Anne Killick spends most of her year in practice at Meadowbank Veterinary Surgery, Selston, Nottinghamshire, but whenever she can she escapes to the mountainous Hunza Nagar region of Pakistan, close to the Chinese border, where she helps local farmers.
- British Veterinary Association
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What initially took you to Pakistan?
In 2007, I joined a mountain biking trip that started in Kazakhstan, and culminated in cycling down the Karakorum highway from Kashgar (China) to Gilgit (Pakistan). I fell in love with the country. My feelings recorded at the time were: the Karakorums are real mountains; the scenery is so grand that words just are not big enough or impressive enough to describe it; the people are lovely and our guide is a star. I have always maintained that there are too many exciting places to visit and insufficient time to visit even half of them. Consequently, much as I loved an area, I had not retraced any of my steps. That was until I arrived in Pakistan, and now I do not want to go anywhere else.
How did you get involved with the local farmers?
The following year I spent 10 days trekking on my own with the same guide. I learned much about the local culture and farming. Tourism used to be the main source of revenue in Gilgit-Baltistan, but since 9/11 this has all but dried up. Subsistence farming is the mainstay and people have to be self-sufficient. The few rural vets are in government employment and charge for the medicines they use rather than their time, but usually people with a sick animal ask the local dispenser. They are trained and can supply basic medicines, but have great difficulty getting hold of them. This is the level at which I am trying to help.
What is planned for your next trip?
I am returning to Pakistan in January. As well as sightseeing, I hope to make some veterinary contacts in Lahore and will spend a few days at the Brooke Hospital in Peshawar. In the summer I will be back again in Gilgit-Baltistan (Inshallah).
Aren't your trips a bit of a busman's holiday?
Not at all. Every year I have a wonderful time, and am learning so much about life there. I feel incredibly privileged to enjoy the amazing hospitality offered by these warmhearted but desperately poor (by our standards) people. It is the least that I can do to try to help them in some way.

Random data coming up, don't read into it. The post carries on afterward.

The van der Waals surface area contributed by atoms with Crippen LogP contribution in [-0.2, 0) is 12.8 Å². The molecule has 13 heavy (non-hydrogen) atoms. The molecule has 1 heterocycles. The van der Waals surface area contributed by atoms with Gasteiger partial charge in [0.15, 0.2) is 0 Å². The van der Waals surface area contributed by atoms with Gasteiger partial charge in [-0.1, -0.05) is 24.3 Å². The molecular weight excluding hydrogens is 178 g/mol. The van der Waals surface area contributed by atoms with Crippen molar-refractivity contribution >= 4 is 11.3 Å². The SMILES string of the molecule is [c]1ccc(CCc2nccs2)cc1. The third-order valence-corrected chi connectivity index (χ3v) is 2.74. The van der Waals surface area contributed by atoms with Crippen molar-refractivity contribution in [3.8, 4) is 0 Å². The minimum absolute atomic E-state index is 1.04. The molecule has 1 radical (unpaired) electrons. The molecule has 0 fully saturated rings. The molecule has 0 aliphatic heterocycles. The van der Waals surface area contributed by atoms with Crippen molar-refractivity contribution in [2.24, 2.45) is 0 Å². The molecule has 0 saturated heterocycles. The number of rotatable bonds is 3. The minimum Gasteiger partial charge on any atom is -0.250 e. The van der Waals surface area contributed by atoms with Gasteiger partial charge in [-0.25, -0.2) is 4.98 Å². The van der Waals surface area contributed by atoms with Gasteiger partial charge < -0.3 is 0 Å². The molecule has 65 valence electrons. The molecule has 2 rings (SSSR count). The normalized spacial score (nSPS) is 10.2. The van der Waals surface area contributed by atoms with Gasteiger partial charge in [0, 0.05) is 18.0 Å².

You may be used to treating sheep and goats, but what about yaks?
Although I come from a dairy farming background, I work mainly with small animals. In Pakistan I try to support the existing, but limited and overstretched, animal healthcare framework. I have spent some time with the government vet serving the area, and have consulted the dispensers from several different valleys to learn how I can help. Sheep and goats are the predominant animals, but those who can afford it keep cows and yaks. Donkeys, mules and ponies are used for transport or carrying loads. Every animal, inch of land and tree possessed contributes to a family's livelihood.
What supplies do farmers need?
Foot-and-mouth disease is endemic, and is a very real problem. Symptomatic relief is given where possible – the blisters are cleaned and necrotic tissue debrided. Occasionally antibiotic cover is used to control secondary infection, but anti-inflammatory or pain relief is never available. Parasite control is limited and respiratory disease is rife. These are the biggest issues, and the problems I am always asked about.
Is there anything you don't enjoy on your trips?
Seeing the way chickens are transported – cages crammed full with birds and piled on top of each other on the back of vans, with no protection from the elements. People frequently do not travel in better conditions, though you could argue that they have the choice of whether to travel.
What advice would you give to someone considering a similar trip?
Don't be put off by other people giving negative advice. Expect the unexpected, since nothing ever goes according to plan, but you will meet some wonderful people and have an unforgettable time.
What is the best piece of advice you were ever given?
Perseverance reaps rewards eventually. This was something I had drummed into me as a child – if at first you don't succeed, then try again. Nothing happens in a hurry in Pakistan and one has to remember this, but patience, persistence and humility are certainly rewarded in the end.
What was your proudest moment?
Pakistan is still a huge learning curve for me. I am proud of the fact that I have continued to visit the country despite most people and our Foreign Office advising against all but essential travel there. I realise that much of the time my insurance is therefore null and void, but the benefits of my visits, as a tourist, and for taking much-needed donations of veterinary supplies, far outweigh the risks involved.
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